Thursday, 31 December 2020

Lone Wolf 31: The Dusk of Eternal Night | review by Rafe McGregor

Lone Wolf 31: The Dusk of Eternal Night by Vincent Lazzari and Ben Dever

Holmgard Press, hardback, £19.99, December 2020, ISBN 9781916268036


If I enjoy a series and the latest instalment isn’t up to the standard of its predecessors, my usual policy is to avoid reviewing it.  Perhaps that’s what I should do with Lone Wolf 31: The Dusk of Eternal Night, the penultimate instalment of the late Joe Dever’s Lone Wolf cycle of fantasy gamebooks, which was released in time for Christmas by Holmgard Press.  Having invested so much time and energy (and a not inconsiderable amount of money) on the franchise as well as reviewing all of the New Order series (Lone Wolf 21 onwards) to date, however, I feel it would be a cop out.  Also, notwithstanding my criticism below, I will be buying the last in the cycle – Lone Wolf 32: Light of the Kai – on the basis that I am in my fifth decade of playing the books and have a need to know how it all ends (I began shortly after Lone Wolf 1: Flight from the Dark was published in 1984).  For those interested, I’ve discussed the trials and tribulations of the franchise – including why the publication of the cycle has taken so long – here, here, and here.  So let me begin with the bad news and my harshest criticism: Lone Wolf 31 simply has too much dialogue, too much description, and too little gameplay.  It’s as if the authors forgot they were writing a gamebook and wrote an experimental young adult fantasy novel instead.  Now one may think that this hybrid model of gamebook-novel is an improvement on the gamebook-only model or that the change of direction is precisely what the cycle needs for a spectacular conclusion, but I have been playing these books since the eighties because they are games.  If I wanted a novel set in Magnamund I would have collected the Legends of Lone Wolf series (novelisations of gamebooks 1 to 8, published from 1989 to 1994) – and, indeed, I did try the first and decided that they weren’t for me.  I genuinely hope that most if not all readers of this review disagree with my evaluation and if you don’t want to be put off Lone Wolf 31 please don’t read any further.  Just buy the book, read it, and make up your own mind.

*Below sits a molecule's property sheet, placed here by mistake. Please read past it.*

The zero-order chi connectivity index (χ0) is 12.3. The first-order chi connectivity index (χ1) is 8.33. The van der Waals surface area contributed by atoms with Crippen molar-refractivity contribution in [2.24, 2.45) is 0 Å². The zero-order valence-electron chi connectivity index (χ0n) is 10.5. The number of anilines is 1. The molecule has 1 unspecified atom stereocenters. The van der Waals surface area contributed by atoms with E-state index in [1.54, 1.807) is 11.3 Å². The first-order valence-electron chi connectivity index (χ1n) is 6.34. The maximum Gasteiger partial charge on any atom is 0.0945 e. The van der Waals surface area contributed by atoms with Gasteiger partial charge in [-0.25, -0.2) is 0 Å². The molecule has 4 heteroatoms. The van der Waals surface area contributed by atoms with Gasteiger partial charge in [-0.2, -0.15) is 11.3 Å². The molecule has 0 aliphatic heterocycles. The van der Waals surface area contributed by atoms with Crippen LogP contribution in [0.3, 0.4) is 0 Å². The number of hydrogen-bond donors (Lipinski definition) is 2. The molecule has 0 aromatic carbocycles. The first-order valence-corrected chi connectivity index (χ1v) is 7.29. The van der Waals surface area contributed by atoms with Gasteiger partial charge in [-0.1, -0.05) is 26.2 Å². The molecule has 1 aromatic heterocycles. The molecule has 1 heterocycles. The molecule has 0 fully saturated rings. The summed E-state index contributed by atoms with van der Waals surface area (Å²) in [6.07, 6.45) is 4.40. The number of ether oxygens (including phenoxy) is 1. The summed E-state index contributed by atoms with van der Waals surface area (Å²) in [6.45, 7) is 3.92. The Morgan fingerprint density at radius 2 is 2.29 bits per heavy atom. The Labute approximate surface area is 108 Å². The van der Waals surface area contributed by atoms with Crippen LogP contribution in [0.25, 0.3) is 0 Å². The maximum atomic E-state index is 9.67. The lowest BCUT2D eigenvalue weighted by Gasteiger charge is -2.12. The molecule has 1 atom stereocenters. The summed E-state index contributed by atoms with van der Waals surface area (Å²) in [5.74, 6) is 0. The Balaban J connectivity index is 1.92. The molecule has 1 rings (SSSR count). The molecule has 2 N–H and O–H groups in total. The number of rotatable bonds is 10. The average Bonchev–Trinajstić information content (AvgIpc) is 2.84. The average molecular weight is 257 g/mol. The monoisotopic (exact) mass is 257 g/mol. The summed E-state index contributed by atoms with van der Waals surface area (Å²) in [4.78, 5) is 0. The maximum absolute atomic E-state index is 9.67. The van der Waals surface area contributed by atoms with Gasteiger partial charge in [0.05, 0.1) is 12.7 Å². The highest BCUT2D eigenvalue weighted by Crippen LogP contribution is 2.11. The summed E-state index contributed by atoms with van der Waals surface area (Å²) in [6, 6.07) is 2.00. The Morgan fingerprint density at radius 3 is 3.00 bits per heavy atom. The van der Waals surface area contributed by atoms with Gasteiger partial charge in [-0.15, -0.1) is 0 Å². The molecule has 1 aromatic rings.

The New Order series focuses on a new protagonist (whose name is randomly-generated, leaving me with “True Friend” for mine) and combines campaign and standalone adventures.  The standalone adventures are Lone Wolf 23: Mydnight’s Hero and Lone Wolf 26: The Fall of Blood Mountain.  There are four separate campaigns: books 21 and 22; books 24 and 25; books 27 and 28; and the final four books.  The final campaign began in Lone Wolf 29: The Storms of Chai and was continued in Lone Wolf 30: Dead in the Deep, which was the first gamebook published after Joe Dever’s death and was written by Vincent Lazzari and Ben Dever (Joe’s son), using notes that Joe literally wrote on his deathbed.  (On which note I should add that the story of the creation and publication of the franchise is well worth reading in its own right, even if one has no interest in gamebooks.)  In my two previous reviews of the final campaign, I noted that Lone Wolf 29 seemed to take the saga in a particular direction – the cataclysmic destruction of Magnamund by a hitherto unknown force for evil – from which Lone Wolf 30 then seemed to depart.  First and foremost, what I wanted from Lone Wolf 31 was a contextualisation in which the progress of the interplanar conspiracy was discussed even if the power behind it was not disclosed. In this, the gamebook succeeds, although I was disappointed to discover that the cataclysm is being engineered by two of Lone Wolf’s traditional foes, reincarnated on or resummoned to Magnamund.  Perhaps there is more to the conspiracy, to be revealed in Lone Wolf 32, but I thought the choice of enemies lacked originality.

The refighting of old enemies was a curious choice because in other respects the gamebook is highly original – a more positive spin on my critique is that it is too original – while the gamebook-novel hybrid didn’t work for me, I don’t deny that it is both inventive and innovative.  The first part of the gameplay is also creative and entertaining, with True Friend in command of an army at a full scale battle (reminiscent of AD&D’s Battlesystem, published in 1985).  In addition, Lone Wolf 31 begins to tie the cycle up by gathering together companions and allies from the previous New Order books, from The World of Lone Wolf miniseries, and from the various Bonus Adventures (there is no Bonus Adventure in this book).  This has a climactic feel and one of the successes of Lone Wolf 31 is the way in which it anticipates the end of the cycle, heightening the excitement that long-term fans like me are already experiencing.  Regarding gameplay, however, it is not only that there isn’t enough of it (where there are options, many of them rely on the random number table, i.e. luck) but that as a game it is too easy.  True Friend has of course undertaken every one of the New Order adventures so far, which means that he holds the rank of Sun Prince, has the powers of a demigod, and a very high Combat Skill and Endurance (the mechanics upon which the rules of the game are based).  He has also picked up some impressive weapons and armour on the way and is, especially when in the company of his allies, much harder to kill than his silly name suggests.  He had a much harder time of it in both Lone Wolf 29 and Lone Wolf 30 and invulnerability is not a virtue in player characters.  Let me conclude on the most positive note I can… at the risk of using a cliché I’ve already used once this year, this is the ‘marmite’ Lone Wolf gamebook.  It is distinct from the previous thirty and I suspect that players will either love or hate the novelty.  I hope they will love it and hate this review.  I also hope that Lone Wolf 32 will see a return to the form of Lone Wolf 29 which is, in my opinion, the highlight of the entire cycle.